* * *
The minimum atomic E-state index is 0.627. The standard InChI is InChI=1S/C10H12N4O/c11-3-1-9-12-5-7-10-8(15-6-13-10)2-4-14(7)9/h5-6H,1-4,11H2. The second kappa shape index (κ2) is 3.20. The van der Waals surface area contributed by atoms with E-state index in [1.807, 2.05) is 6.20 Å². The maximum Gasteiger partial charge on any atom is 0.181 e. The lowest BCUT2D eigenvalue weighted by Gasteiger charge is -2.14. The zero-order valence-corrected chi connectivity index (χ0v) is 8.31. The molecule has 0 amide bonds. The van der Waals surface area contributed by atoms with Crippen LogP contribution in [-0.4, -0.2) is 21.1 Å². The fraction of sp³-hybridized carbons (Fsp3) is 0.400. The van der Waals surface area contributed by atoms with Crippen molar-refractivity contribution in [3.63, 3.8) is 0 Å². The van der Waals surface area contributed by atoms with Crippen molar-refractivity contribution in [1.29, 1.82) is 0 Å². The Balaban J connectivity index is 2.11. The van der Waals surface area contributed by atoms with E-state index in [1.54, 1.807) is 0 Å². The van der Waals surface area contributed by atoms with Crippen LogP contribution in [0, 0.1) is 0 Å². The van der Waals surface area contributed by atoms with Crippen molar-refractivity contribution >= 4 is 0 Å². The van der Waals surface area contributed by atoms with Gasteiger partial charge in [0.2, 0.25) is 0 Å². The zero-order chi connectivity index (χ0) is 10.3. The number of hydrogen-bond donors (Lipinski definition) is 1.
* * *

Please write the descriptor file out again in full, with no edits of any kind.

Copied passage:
The minimum atomic E-state index is 0.627. The standard InChI is InChI=1S/C10H12N4O/c11-3-1-9-12-5-7-10-8(15-6-13-10)2-4-14(7)9/h5-6H,1-4,11H2. The second kappa shape index (κ2) is 3.20. The van der Waals surface area contributed by atoms with E-state index in [1.807, 2.05) is 6.20 Å². The maximum Gasteiger partial charge on any atom is 0.181 e. The lowest BCUT2D eigenvalue weighted by Gasteiger charge is -2.14. The zero-order valence-corrected chi connectivity index (χ0v) is 8.31. The molecule has 0 amide bonds. The van der Waals surface area contributed by atoms with Crippen LogP contribution in [-0.4, -0.2) is 21.1 Å². The fraction of sp³-hybridized carbons (Fsp3) is 0.400. The van der Waals surface area contributed by atoms with Crippen molar-refractivity contribution in [3.63, 3.8) is 0 Å². The van der Waals surface area contributed by atoms with Crippen molar-refractivity contribution in [1.29, 1.82) is 0 Å². The Balaban J connectivity index is 2.11. The van der Waals surface area contributed by atoms with E-state index in [1.54, 1.807) is 0 Å². The van der Waals surface area contributed by atoms with Crippen LogP contribution in [0, 0.1) is 0 Å². The van der Waals surface area contributed by atoms with Crippen molar-refractivity contribution >= 4 is 0 Å². The van der Waals surface area contributed by atoms with Gasteiger partial charge in [0.2, 0.25) is 0 Å². The zero-order chi connectivity index (χ0) is 10.3. The number of hydrogen-bond donors (Lipinski definition) is 1.